I try to make a habit of not responding to replies to posts on ideasonideas. I feel that I should make my full observation in the initial post. From there I believe that each topic should be left open for the community to discuss. Quite simply, I feel it’s my role to present some ideas, not defend them.
With this next post, I imagine that there’s no way to avoid some negative reaction. Perhaps I’m wrong, but this topic seems to raise the ire of nearly every creative in the land. So, in what appears to be my weekly aim to make readers think that the people at smashLAB are “big stupid-heads”, I’m going to start this post by saying it: we use, and will continue to use, PCs.
What this post is, and is not
Oh, I can already hear the gasps and guffaws. So, let me take a moment to clarify the impetus behind this piece. This post is in no way intended to discourage or belittle any Mac user. To the contrary, it is intended to document some of the questions we faced, and decisions we made, as a result of weighing the pros and cons of each operating system for our studio.
In short, I wish to present the notion that the seemingly abundant reasons for a design studio to depend upon the Mac platform have dwindled; whereas, the Windows environment offers some strengths that many Mac users would with time find quite indispensable.
I was a dyed-in-the-wool Mac-guy
In 1996, when I for the first time tried to work on a PC, it was clearly deficient to the Mac OS. The applications just didn’t work as well, type control was abysmal, and sending files to the print-house felt like quite a harrowing prospect.
I can’t imagine that anyone would argue that the Macintosh was a quantum leap ahead, and that Microsoft responded at a snails-pace. In 1984, there was no question as to why the Macintosh was superior. For that matter, in 1997, the Mac still seemed to have a strong lead on the Wintel alternative.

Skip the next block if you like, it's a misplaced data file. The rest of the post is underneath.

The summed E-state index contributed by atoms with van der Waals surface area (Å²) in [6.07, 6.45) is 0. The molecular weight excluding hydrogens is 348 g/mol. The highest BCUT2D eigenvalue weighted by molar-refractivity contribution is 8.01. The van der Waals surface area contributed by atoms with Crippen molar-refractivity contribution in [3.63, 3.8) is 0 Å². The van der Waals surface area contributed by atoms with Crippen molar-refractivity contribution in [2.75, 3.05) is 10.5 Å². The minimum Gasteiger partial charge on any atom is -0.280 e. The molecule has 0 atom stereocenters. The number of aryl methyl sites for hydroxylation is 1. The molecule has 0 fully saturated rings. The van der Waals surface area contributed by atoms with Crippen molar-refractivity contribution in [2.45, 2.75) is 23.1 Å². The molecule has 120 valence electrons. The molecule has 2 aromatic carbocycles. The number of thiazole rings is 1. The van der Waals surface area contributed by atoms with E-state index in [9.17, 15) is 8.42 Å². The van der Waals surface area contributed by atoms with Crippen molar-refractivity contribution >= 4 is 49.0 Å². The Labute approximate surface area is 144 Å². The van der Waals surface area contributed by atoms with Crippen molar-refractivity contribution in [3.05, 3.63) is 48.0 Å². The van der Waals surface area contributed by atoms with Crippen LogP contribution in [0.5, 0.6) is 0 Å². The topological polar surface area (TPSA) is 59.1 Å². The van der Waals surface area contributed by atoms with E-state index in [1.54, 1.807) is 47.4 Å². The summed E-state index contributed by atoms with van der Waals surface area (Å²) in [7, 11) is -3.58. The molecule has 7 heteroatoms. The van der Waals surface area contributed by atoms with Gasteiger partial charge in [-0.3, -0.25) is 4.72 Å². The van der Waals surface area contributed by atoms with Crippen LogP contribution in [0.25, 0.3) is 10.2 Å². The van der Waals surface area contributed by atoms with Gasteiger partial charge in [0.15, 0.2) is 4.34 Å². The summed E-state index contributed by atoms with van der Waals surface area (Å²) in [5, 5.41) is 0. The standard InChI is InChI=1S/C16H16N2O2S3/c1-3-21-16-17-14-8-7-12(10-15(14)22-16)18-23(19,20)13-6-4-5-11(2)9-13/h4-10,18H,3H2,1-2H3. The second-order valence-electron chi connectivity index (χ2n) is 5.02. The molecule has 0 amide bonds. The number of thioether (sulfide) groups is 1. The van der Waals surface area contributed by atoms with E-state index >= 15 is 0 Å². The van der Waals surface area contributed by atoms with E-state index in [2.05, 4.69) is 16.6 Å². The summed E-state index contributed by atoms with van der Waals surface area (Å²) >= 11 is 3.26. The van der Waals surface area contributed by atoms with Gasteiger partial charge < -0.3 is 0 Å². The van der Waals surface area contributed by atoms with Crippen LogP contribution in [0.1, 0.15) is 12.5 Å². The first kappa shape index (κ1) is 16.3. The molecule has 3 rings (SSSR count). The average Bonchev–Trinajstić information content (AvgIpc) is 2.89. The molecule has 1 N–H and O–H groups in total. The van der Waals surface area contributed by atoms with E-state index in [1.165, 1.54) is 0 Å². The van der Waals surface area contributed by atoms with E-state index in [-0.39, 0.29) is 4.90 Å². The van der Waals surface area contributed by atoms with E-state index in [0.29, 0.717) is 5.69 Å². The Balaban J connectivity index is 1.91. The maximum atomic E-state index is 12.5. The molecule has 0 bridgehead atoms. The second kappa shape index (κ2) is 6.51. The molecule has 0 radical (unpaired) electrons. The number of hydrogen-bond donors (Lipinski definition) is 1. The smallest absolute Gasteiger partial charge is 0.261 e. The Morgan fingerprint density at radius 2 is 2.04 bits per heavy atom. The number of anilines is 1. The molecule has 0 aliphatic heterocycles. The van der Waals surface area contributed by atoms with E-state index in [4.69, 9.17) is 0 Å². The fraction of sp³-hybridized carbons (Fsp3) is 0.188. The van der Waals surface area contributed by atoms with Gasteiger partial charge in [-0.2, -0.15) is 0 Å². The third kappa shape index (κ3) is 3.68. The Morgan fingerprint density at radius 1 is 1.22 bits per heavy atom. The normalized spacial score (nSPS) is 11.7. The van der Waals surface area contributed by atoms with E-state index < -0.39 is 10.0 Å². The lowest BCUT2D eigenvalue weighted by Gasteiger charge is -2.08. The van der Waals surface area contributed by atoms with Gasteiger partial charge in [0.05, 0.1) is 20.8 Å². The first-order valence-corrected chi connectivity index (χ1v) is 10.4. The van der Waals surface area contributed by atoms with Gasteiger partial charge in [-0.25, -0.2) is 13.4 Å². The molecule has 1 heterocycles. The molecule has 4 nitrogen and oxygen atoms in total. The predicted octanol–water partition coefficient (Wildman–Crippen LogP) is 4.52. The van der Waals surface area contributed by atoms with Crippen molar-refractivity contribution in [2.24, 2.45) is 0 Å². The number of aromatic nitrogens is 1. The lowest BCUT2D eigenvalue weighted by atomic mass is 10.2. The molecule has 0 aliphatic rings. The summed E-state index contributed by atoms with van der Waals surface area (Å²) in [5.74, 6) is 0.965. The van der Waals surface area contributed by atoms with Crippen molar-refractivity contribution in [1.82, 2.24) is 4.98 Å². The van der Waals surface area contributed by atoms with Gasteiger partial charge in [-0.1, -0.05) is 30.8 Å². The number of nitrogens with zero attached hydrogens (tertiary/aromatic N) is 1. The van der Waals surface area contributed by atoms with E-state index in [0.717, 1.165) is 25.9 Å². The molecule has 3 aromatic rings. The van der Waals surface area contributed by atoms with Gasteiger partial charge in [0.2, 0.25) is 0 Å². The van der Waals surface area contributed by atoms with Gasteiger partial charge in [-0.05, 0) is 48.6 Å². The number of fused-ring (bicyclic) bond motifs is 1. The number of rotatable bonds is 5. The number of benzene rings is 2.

Upon testing the first version of OSX however, it was clear that the new operating system was less than ready for prime-time. As such, our studio toyed with the notion of a world without Apples (gasp). In turn, we decided to give the PC another try. Although initially apprehensive about the solution, I found that after a week I had for the most part forgotten that I had made any transition at all.
Our studio ran as a completely Wintel-based operation for the better part of four years. Although I had a soft spot for my old G4, I cannot stress heavily enough how great a relief a single-OS world was. We no longer had to deal with cross-platform font issues or forked files. We experienced greater standardization in our office, and I.T. time was halved. We still had a Mac in the office for web-compliance testing; however, that soon became the only duty we placed upon that shiny little box.
I should note that the greatest level of resistance we noted was from new job applicants and some other designers. New hires would often turn a little pale upon hearing that their new work environment was PC-based; nevertheless, every one those individuals later acknowledged that the transition was easier than they had imagined.
It is just so pretty